This was originally posted at Kinsey Confidential.
Last month, Dr. Margaret S. Villers and other medical researchers at the Medical University of South Carolina presented their findings of a new study on the relationship between weight and sexual behavior among teen girls at the annual meeting of the American Congress of Obstetricians and Gynecologists. They found that teen girls who are considered overweight or obese are more likely than thinner teen girls to start having sex at a young age, to have multiple sexual partners, and to have sex without using condoms or other forms of contraceptives.
More On The Study
Dr. Villers and her colleagues used data from the Youth Risk Behavior Survey conducted by the Centers for Disease Control – a survey that interviews middle and high school students across the United States about a wide range of topics. Of the study’s sample of 21,773 teen girls, the researchers found three key differences between girls classified as “normal weight” and those classified as “overweight” or “obese”:
- Six percent of normal weight girls had sex before the age of 13, while 11% of overweight girls and 15% of obese girls had sex before the age of 13.
- Thirty-nine percent of normal weight girls reported having three or more sexual partners during their teen years compared to 45% of overweight girls and 47% of obese girls.
- Overweight and obese girls were almost 20-30% less likely than thinner girls to use condoms or other forms of contraception.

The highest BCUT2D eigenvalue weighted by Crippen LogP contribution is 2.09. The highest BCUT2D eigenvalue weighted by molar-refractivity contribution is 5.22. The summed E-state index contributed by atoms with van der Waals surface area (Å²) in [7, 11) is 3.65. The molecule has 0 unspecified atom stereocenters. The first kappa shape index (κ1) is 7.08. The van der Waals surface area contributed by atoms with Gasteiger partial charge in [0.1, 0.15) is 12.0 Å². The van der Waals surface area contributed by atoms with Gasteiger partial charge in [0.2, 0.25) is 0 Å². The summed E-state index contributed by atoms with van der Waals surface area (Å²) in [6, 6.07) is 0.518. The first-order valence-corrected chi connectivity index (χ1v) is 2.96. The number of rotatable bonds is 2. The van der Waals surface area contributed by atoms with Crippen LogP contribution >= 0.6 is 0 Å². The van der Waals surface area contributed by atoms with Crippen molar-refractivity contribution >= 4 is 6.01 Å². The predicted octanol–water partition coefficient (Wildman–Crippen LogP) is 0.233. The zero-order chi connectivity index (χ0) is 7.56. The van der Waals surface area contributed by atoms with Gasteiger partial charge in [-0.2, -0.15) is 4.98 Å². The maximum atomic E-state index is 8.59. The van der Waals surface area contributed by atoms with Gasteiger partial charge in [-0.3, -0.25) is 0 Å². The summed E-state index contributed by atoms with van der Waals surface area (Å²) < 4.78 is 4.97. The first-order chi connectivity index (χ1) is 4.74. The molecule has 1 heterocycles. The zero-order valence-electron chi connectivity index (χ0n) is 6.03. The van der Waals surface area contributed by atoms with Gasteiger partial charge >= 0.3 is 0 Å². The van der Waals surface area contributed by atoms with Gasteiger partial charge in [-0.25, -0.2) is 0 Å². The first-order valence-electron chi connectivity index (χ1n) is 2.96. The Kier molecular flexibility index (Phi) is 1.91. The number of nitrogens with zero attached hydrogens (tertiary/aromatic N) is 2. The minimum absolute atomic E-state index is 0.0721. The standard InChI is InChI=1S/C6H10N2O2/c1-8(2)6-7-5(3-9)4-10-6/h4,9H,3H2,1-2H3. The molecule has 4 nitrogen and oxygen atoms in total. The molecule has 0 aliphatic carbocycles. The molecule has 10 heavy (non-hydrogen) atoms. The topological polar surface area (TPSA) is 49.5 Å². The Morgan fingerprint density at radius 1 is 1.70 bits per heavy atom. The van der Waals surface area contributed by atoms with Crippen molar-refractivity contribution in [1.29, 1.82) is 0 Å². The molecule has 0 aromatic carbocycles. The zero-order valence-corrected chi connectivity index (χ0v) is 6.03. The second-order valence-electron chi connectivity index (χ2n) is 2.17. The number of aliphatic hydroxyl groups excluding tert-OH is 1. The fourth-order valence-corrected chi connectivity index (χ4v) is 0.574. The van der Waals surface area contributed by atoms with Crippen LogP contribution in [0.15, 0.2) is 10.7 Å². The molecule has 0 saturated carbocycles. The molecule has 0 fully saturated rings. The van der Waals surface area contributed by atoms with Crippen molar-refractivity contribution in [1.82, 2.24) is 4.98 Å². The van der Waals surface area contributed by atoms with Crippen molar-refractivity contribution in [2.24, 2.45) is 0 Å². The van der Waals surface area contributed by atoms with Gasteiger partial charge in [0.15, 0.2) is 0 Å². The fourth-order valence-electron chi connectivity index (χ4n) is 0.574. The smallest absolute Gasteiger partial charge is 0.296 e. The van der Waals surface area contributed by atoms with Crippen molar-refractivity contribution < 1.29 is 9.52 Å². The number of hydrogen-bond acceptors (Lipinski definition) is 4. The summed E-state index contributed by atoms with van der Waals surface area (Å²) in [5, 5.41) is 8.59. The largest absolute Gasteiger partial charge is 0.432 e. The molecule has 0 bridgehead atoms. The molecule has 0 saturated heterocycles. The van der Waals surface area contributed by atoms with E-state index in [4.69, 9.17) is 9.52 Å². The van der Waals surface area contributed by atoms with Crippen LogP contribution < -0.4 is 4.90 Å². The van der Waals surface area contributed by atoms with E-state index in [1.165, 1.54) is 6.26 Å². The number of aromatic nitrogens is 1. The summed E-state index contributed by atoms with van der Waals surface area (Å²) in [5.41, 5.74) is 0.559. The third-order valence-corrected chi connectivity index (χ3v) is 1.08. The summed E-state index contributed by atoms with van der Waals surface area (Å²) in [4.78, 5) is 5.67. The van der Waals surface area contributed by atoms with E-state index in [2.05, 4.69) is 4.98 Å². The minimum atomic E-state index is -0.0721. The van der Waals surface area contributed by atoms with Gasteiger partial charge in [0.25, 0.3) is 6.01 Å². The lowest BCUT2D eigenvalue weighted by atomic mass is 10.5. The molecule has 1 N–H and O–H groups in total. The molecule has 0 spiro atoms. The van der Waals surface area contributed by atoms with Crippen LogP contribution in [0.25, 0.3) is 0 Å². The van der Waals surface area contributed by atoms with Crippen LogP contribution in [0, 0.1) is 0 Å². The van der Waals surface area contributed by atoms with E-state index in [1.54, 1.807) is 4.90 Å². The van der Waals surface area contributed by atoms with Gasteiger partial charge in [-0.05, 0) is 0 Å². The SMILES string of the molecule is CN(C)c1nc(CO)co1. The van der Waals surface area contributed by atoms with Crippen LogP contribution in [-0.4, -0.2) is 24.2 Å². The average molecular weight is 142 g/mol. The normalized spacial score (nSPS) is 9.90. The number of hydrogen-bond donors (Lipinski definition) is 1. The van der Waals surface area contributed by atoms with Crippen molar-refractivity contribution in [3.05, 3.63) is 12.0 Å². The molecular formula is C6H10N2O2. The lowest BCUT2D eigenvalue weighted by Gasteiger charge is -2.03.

Given the link between weight and attractiveness – a societal standard of beauty that favors skinny bodies over fat bodies – some might find the study’s findings surprising: why are heavy girls having more sex with more partners? Dr. Villers and her fellow researchers provide two possible explanations for the difference in sexual behavior among teen girls: development during puberty and self-esteem. The researchers suggest that overweight and obese girls may begin puberty sooner and thus develop faster, which may put them at risk from more pressure from boyfriends and friends to have sex.
The researchers also suggested that, due to the relationship between obesity and deflated self-esteem, plus-size girls may be more likely to feel unattractive. As a result, they may start having sex earlier to keep a partner, or they may not feel good enough about themselves to say “no” to sex or to enforce contraceptive use with a partner. MSNBC, which reported about this study last month, noted the importance of healthy diets and exercise and, more importantly, of encouraging teen girls to feel good about themselves and their bodies.